Tennis

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Tennis is a sport played between two players (singles) or between two teams of two players each (doubles). Each player uses a strung racquet to strike a hollow rubber ball covered with felt over a net into the opponent's court. The modern game of tennis originated in the United Kingdom in the late 19th century as "lawn tennis" which has heavy connections to various field/lawn games as well as to the ancient game of real tennis. After its creation, tennis spread throughout the upper-class English-speaking population before spreading around the world [citation needed]. Tennis is again an Olympic sport and is played at all levels of society at all ages. The sport can be played by anyone who can hold a racket, including people in wheelchairs. In the United States, there is a collegiate circuit organized by the National Collegiate Athletic Association.

The rules of tennis have changed very little since the 1890s. Two exceptions are that from 1908 to 1960 the server had to keep one foot on the ground at all times, and then the adoption of the tie-break in the 1970s. A recent addition to professional tennis has been the adoption of electronic review technology coupled with a point challenge system, which allows a player to challenge the line (or chair) umpire's call of a point.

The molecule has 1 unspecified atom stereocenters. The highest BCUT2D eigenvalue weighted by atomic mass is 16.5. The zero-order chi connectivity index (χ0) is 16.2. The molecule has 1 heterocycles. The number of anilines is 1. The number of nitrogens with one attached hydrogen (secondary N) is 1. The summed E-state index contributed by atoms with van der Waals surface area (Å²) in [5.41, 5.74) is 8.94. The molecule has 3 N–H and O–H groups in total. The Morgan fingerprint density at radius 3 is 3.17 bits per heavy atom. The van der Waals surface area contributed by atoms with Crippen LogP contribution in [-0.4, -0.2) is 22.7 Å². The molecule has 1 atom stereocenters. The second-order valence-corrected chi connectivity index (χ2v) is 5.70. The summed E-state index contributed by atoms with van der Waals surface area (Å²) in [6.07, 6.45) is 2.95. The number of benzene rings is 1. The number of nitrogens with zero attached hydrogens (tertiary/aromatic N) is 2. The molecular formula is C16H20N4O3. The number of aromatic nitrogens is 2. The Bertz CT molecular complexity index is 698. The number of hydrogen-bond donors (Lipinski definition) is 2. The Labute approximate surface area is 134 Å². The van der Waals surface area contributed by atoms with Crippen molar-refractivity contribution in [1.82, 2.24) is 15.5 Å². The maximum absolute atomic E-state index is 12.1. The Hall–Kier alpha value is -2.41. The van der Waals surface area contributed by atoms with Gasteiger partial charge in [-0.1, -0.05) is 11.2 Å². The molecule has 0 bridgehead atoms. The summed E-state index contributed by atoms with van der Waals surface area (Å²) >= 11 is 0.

Tennis enjoys millions of recreational players and is also a hugely popular worldwide spectator sport, especially the four Grand Slam tournaments (sometimes referred to as the "majors"): the Australian Open, the French Open, Wimbledon, and the US Open..

Tennis as the modern sport can be dated to two separate roots. In 1873, Major Walton Clapton Wingfield developed a game that combined elements of rrackets and the Basque ball game pelota, which they played on Perera's croquet lawn in Birmingham, United Kingdom. In 1872, along with two local doctors, they founded the world's first tennis club in LearmingtonSpa.3] The Courier of July 23, 1884 recorded one of the first tennis tournaments, held in the grounds of Shrubland Hall.

In December 1873, Major Walter Clapton Wingfield designed and patented a similar game — which he called sphairislike (Greek: σφάίρίστική, from ancient Greek meaning "skill at playing at ball"), and was soon known simply as "sticky" — for the amusement of his guests at a garden party on his estate of Nantclwyd, in Llanelidan, Wales. He likely based his game on the evolving sport of outdoor tennis including real tennis. According to some tennis historians, modern tennis terminology also derives from this period, as Wingfield borrowed both the name and much of the French vocabulary of real tennis and applied them to his new game.

Lawn tennis in the U.S., 1887

The first championships at Wimbledon in London were played in 1877. The first Championships culminated a significant debate on how to standardize the rules.     

(Wikopedia – the free encyclopedia)                                                                                                                                                                                                                                               

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